On Friday night, Justin Verlander notched his 1,000th strikeout in a Detroit Tigers uniform while pitching the Tigers to a comfortable 9-3 shellacking of the, ahem, rival White Sox (cram it, HawK!)
In doing so, Verlander became just the 15th Tigers pitcher to rack up 1000 or more K's while wearing the Old English D -- a number that, admittedly seemed low when I first heard it. Magnificent Mickey Lolich leads the list by 699 K's over second place Jack Morris. Peep the table:
There are some of the best names in the Tigers long, storied history that appear on this list -- perhaps two of the biggest leading the way. Denny McLain, John Hiller, and Joe Coleman appear from more recent history, and others like Hal Newhouser and George Mullin also pepper the list.
One thing that's interesting to me, is the amount of batters faced it took Verlander to reach the milestone. Verlander faced 4624 hitters in his career which was the fewest among the hallowed 15 pitchers:
BF is the number of batters faced. As you can see, the always underrated John Hiller faced the second fewest amount of hitters in the 1000 K club, yet he still needed almost another 600 batters than Verlander did. As a result, if we look at the list in terms of strikeout percentage -- the number of total batters a pitcher punched out -- Verlander shines again.
Verlander is the only one that clears the 20% strikeout percentage mark -- okay, okay, Hiller makes it, too, once you round up. Now, this is partially helped by the era that he's playing in. Hitters are willing to trade strikeouts for hard contact which drives up pitchers strikeout numbers, but I think we can all safely say that on a pure stuff basis, Justin Verlander's pitching repertoire holds up against anyone in the game today and most definitely in the Tigers modest pitching history.
Now, moving on to the actual at-bat, it's every bit as impressive if you watch the video of it, but I'd like to take a different take on it. We're going to walk through each of the five pitches he used to dust off White Sox catcher AJ Pierzynski through the lens of PITCHf/x. As a quick-and-dirty primer on the PITCHf/x system is that in each ballpark there are three cameras that record the ball around the 45-50 foot mark from home plate. It then identifies the pitch and records a ton of data on the way to home plate.
I've grabbed the data from Justin Verlander's start from Brooks Baseball and now we'll take a look at the flight path of each pitch he threw to Pierzynski.
Verlander had gone through 6.2 innings on Friday when the left-handed hitting Pierzynski stepped into the batters box. Justin started AJ off with a 97 MPH heater on the inner half above the belt buckle.
Now, to read this graph, you must imagine that you are Alex Avila -- men, wouldn't we be so lucky to grow a full beard over the course of a nine inning game?! -- and this is your view of all the pitches Verlander threw. You can see JV's heater hitting the top of what is the inside corner to AJ Pierzynski. The result of this wound up being ball 1, as Verlander appeared to be possibly squeezed.
Count: 1 ball, 0 strikes
After busting him inside with that, Verlander went to the change-up.
Filthy. This change-piece came in at about 86 MPH with good tail and still caught the strikezone. If you're not fooled by the 11 MPH difference between the two pitches, you still better put the bat on the ball or risk taking a called strike two. AJ elected to swing and flailed through the pitch. A nice bit of foreshadowing on what was to come.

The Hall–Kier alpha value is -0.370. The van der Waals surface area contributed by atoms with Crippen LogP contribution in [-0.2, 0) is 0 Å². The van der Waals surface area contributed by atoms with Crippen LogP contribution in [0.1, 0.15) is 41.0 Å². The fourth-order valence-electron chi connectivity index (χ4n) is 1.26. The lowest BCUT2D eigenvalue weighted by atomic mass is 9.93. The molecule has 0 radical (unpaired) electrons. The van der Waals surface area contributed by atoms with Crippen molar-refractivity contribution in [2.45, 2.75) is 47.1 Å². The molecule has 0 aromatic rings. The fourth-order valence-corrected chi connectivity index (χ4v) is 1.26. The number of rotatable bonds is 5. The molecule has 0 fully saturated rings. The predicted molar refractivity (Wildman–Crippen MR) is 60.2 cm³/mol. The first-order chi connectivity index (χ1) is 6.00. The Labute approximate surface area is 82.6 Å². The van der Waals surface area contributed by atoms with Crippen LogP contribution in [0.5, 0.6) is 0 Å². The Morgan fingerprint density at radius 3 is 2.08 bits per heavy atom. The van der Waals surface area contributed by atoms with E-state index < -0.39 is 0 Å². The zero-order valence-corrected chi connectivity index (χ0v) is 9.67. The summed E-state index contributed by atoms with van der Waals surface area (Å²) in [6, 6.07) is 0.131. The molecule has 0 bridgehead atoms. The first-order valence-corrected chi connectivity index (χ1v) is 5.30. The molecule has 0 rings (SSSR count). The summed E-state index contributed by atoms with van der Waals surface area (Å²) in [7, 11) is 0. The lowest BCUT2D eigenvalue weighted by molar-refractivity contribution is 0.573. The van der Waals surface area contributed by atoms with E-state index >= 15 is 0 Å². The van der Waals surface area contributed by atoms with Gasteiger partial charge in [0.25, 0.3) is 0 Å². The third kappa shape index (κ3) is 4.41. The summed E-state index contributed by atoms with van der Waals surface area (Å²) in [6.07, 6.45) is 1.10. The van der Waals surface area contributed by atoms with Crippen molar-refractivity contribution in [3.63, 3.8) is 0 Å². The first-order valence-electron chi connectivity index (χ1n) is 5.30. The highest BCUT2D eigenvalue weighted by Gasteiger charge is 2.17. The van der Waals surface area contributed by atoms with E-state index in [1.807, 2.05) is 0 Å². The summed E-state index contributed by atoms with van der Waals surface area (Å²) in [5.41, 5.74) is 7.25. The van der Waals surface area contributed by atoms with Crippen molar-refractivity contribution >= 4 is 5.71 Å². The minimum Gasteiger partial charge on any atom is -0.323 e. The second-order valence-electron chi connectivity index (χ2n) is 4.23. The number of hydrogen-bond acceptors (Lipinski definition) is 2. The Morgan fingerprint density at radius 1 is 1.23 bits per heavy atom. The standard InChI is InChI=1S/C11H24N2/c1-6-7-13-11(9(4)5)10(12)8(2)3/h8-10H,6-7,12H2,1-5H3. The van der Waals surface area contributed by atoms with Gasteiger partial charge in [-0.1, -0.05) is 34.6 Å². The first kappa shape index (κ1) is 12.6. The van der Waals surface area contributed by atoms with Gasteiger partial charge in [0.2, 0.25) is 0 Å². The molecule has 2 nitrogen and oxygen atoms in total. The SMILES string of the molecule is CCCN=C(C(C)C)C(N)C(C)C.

Count: 1 ball, 1 strike
Verlander elected to not go back to the heater and wanted to drop the hammer on Pierzynski.
Verlander dropped this 80 MPH hook on the outside corner that Pierzynski just watched as home plate umpire Fieldin Culbreth dubbed a strike. Cubreth giveth (ball one on the first pitch) to Pierzynski and taketh away on the third pitch.
Count: 1 ball, 2 strikes
Verlander elected to snap off another breaker to Pierzynski, again on the outer half, to try to polish off the plate appearance.
Verlander threw this one at 79 MPH and, again, nastily caught the outer half. Unfortunately, after seeing one just like it one pitch prior coupled with this Uncle Charlie grabbing more plate, The Nuisance managed to foul it off.
Count: 1 ball, 2 strikes
Unable to get AJ Pierzynski to window shop at another curveball, Verlander went back to the off-speed that caused Pierzynski to whiff on earlier in the at-bat.
This change-up came in at 86 MPH again and as you can eyeball, about halfway to home plate this looked like a pitch that was going to paint the corner. Then, the spin of the change-up took hold and it dropped down and away from AJ causing him to swing and miss on the second change-up from Verlander.
All of the pitches from the entire at-bat are on this graph:
I enjoy this graph because it gives a good view of what Pierzynski is facing. Veralander painted the corners, ranged in velocity from a high of 97 to a low of 79 and it's all coming from nearly the same release point.
Pierzynski wound up shouting -- likely at himself -- after missing the final pitch and Verlander gave him the classic Verlander Stare while walking to the dugout. According to Jason Beck, Verlander was quoted as saying:
Since Verlander was watching Pierzynski, he couldn’t see the message on the scoreboard behind him about his 1,000th career strikeout. He didn’t know about it until he stepped into the dugout and got the ball from head athletic trainer Kevin Rand.
"I said, ‘OK, great. What’s it for," Verlander said. "A thousand strikeouts? All right. Cool. I’m not really one to follow statistics like that, so I’m glad somebody was paying attention."
To put into perspective just how impressive it is to strikeout 1000 hitters in your career, it has only been done 414 times since 1901. That seems like a lot until you consider that there have been 7156 people to strike out at least one hitter in their major league careers.